Degree Name

MA (Master of Arts)

Program

English

Date of Award

5-2015

Committee Chair or Co-Chairs

Mark Holland

Committee Members

Michael Cody, Tess Lloyd

Abstract

The Great Plains are prevalent among the literature of the nineteenth century, but receive hardly a single representation among the landscapes of the Hudson River School. This is certainly surprising; the public was teeming with interest in the Midwest and yet the principal landscape painters who aimed to represent and idealize a burgeoning America offered hardly a glance past the Mississippi River. This geographical silence is the result of a tension between idealistic and empirical representations of the land, one echoed in James Fenimore Cooper’s The Prairie, Washington Irving’s A Tour on the Prairies, and Margaret Fuller’s Summer on the Lakes, in 1843. Margaret Fuller’s more physical and intimate Transcendentalism unifies this tension in a manner that heralds the rise of the Luminists and the plains-scapes of Worthington Whittredge.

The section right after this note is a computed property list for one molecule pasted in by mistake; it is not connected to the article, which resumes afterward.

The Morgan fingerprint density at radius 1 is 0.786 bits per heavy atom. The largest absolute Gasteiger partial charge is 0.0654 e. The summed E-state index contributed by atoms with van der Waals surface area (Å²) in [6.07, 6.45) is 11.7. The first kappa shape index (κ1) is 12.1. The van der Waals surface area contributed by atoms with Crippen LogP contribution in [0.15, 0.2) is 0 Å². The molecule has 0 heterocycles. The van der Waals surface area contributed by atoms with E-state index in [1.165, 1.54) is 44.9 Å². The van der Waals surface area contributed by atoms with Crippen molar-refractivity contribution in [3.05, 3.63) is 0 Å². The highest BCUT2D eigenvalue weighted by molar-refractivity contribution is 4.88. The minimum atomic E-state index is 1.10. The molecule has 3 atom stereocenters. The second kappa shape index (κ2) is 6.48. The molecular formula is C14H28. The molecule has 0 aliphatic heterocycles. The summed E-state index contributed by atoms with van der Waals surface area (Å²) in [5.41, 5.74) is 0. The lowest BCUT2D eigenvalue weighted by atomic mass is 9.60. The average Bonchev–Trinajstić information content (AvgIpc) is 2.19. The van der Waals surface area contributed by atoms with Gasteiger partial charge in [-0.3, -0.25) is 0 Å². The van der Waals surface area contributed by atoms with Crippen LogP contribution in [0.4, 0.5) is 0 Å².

Document Type

Thesis - Open Access

Copyright

Copyright by the authors.